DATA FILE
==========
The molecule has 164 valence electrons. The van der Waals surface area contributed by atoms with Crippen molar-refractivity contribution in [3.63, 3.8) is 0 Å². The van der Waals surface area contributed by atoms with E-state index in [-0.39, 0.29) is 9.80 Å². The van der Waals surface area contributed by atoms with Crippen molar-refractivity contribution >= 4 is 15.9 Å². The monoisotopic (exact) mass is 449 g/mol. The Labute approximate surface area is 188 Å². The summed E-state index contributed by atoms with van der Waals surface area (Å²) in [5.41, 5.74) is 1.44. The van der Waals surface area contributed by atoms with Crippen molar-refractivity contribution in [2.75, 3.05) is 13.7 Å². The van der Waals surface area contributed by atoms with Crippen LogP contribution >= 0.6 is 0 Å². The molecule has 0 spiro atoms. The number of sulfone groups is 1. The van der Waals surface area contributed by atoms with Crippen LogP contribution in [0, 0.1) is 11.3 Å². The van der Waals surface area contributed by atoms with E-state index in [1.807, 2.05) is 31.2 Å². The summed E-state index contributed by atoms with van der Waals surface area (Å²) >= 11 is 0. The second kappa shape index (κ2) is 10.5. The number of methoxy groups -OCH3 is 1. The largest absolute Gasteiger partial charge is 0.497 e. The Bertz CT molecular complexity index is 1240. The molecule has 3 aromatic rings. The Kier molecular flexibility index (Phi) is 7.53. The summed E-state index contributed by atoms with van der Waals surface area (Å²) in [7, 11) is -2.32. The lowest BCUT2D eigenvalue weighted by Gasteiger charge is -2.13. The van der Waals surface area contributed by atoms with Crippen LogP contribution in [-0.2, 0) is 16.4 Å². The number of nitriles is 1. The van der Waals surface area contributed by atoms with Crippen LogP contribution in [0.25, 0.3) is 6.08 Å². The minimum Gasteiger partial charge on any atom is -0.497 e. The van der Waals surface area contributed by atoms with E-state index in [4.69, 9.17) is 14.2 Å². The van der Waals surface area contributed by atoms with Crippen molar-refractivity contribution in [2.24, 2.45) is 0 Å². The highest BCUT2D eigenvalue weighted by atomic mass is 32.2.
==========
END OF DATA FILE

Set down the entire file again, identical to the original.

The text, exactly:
The molecule has 164 valence electrons. The van der Waals surface area contributed by atoms with Crippen molar-refractivity contribution in [3.63, 3.8) is 0 Å². The van der Waals surface area contributed by atoms with E-state index in [-0.39, 0.29) is 9.80 Å². The van der Waals surface area contributed by atoms with Crippen molar-refractivity contribution >= 4 is 15.9 Å². The monoisotopic (exact) mass is 449 g/mol. The Labute approximate surface area is 188 Å². The summed E-state index contributed by atoms with van der Waals surface area (Å²) in [5.41, 5.74) is 1.44. The van der Waals surface area contributed by atoms with Crippen molar-refractivity contribution in [2.75, 3.05) is 13.7 Å². The van der Waals surface area contributed by atoms with Crippen LogP contribution >= 0.6 is 0 Å². The molecule has 0 spiro atoms. The number of sulfone groups is 1. The van der Waals surface area contributed by atoms with Crippen LogP contribution in [0, 0.1) is 11.3 Å². The van der Waals surface area contributed by atoms with E-state index in [1.807, 2.05) is 31.2 Å². The summed E-state index contributed by atoms with van der Waals surface area (Å²) >= 11 is 0. The second kappa shape index (κ2) is 10.5. The number of methoxy groups -OCH3 is 1. The largest absolute Gasteiger partial charge is 0.497 e. The Bertz CT molecular complexity index is 1240. The molecule has 3 aromatic rings. The Kier molecular flexibility index (Phi) is 7.53. The summed E-state index contributed by atoms with van der Waals surface area (Å²) in [7, 11) is -2.32. The lowest BCUT2D eigenvalue weighted by Gasteiger charge is -2.13. The van der Waals surface area contributed by atoms with Crippen LogP contribution in [-0.2, 0) is 16.4 Å². The number of nitriles is 1. The van der Waals surface area contributed by atoms with Crippen LogP contribution in [0.25, 0.3) is 6.08 Å². The minimum Gasteiger partial charge on any atom is -0.497 e. The van der Waals surface area contributed by atoms with E-state index in [4.69, 9.17) is 14.2 Å². The van der Waals surface area contributed by atoms with Crippen molar-refractivity contribution in [2.24, 2.45) is 0 Å². The highest BCUT2D eigenvalue weighted by atomic mass is 32.2.